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Hutchinson, Minnesota
Downtown Hutchinson
Downtown Hutchinson
Hutch, HS
Location of the city of Hutchinsonwithin McLeod Countyin the state of Minnesota
Location of the city of Hutchinson
within McLeod County
in the state of Minnesota
Country United States
State Minnesota
County McLeod
 • Total 8.82 sq mi (22.84 km2)
 • Land 8.48 sq mi (21.97 km2)
 • Water 0.34 sq mi (0.87 km2)
1,060 ft (323 m)
 • Total 14,599
 • Density 1,648.36/sq mi (636.40/km2)
Time zone UTC-6 (Central (CST))
 • Summer (DST) UTC-5 (CDT)
ZIP code
Area code(s) 320
FIPS code 27-30644
GNIS feature ID 0645316
Website City of Hutchinson

Hutchinson is the largest city in McLeod County, Minnesota, United States. It lies along the South Fork of the Crow River. The population was 14,599 at the 2020 census.


The Adam's and Quast House, built in 1902, is one of several historic homes in downtown Hutchinson.

The Hutchinson Family Singers (John, Asa, and Judson Hutchinson) are credited with founding the town in November 1855. A post office has been in operation at Hutchinson since 1856. The city was incorporated in 1904.


According to the United States Census Bureau, the city has a total area of 9.02 square miles (23.36 km2), of which 8.60 square miles (22.27 km2) is land and 0.42 square miles (1.09 km2) is water.

Minnesota State Highways 7, 15, and 22 are three of the main routes in the city.

Major bodies of water include the Crow River which flows through the downtown, Otter Lake, and Campbell Lake. Started by the Hutchinson brothers, Hutchinson has the nation's second oldest city park system (only New York City's Central Park is older).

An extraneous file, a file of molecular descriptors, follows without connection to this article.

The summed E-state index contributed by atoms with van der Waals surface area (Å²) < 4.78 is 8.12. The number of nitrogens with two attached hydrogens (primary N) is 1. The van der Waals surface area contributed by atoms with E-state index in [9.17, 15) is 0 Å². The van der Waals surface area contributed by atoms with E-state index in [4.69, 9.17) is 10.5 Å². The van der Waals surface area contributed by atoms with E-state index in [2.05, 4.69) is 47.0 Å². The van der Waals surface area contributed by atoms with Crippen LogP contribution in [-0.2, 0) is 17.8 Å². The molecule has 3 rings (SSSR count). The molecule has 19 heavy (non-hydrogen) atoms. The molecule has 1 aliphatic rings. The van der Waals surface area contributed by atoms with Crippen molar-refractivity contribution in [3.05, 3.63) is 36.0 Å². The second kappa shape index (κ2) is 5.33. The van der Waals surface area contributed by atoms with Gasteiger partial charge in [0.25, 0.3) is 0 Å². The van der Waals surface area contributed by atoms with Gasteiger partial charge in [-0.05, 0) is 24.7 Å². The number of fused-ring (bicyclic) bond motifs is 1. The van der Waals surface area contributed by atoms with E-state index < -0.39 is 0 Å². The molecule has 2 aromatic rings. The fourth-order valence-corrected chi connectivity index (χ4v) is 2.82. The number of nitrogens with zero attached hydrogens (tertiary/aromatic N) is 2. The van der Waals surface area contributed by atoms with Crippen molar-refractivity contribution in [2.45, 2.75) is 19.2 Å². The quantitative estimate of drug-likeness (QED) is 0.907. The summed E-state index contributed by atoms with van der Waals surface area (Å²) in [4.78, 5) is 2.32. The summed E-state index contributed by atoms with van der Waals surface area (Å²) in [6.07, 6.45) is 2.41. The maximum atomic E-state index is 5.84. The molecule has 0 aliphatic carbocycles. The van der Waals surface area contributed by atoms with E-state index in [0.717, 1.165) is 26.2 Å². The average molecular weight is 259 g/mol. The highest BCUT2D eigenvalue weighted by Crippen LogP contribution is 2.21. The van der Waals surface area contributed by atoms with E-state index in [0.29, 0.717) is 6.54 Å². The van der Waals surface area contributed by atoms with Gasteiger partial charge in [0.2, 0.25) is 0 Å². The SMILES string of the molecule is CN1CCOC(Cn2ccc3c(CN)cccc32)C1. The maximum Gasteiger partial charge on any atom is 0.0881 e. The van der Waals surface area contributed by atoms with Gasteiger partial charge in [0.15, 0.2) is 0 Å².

Historical population
Census Pop.
1880 580
1890 1,414 143.8%
1900 2,495 76.4%
1910 2,368 −5.1%
1920 3,379 42.7%
1930 3,406 0.8%
1940 3,887 14.1%
1950 4,690 20.7%
1960 6,207 32.3%
1970 8,031 29.4%
1980 9,244 15.1%
1990 11,523 24.7%
2000 13,080 13.5%
2010 14,178 8.4%
2020 14,599 3.0%
U.S. Decennial Census

2020 census


2010 census

As of the census of 2010, there were 14,178 people, 5,950 households, and 3,642 families living in the city. The population density was 1,648.6 inhabitants per square mile (636.5/km2). There were 6,393 housing units at an average density of 743.4 per square mile (287.0/km2). The racial makeup of the city was 95.4% White, 0.9% African American, 0.3% Native American, 1.1% Asian, 0.1% Pacific Islander, 0.9% from other races, and 1.3% from two or more races. Hispanic or Latino of any race were 3.8% of the population.

There were 5,950 households, of which 31.0% had children under 18 living with them, 47.4% were married couples living together, 9.5% had a female householder with no husband present, 4.4% had a male householder with no wife present, and 38.8% were non-families. 32.9% of all households were made up of individuals, and 13.3% had someone living alone who 65 or older. The average household size was 2.34 and the average family size was 2.99.

The median age in the city was 36.9. 25.6% of residents were under 18; 8.4% were between 18 and 24; 26.1% were from 25 to 44; 24.5% were from 45 to 64; and 15.5% were 65 or older. The gender makeup of the city was 48.8% male and 51.2% female.


Hutchinson Technology headquarters campus

Data from the top 31 employers in Hutchinson show the following distribution of employment: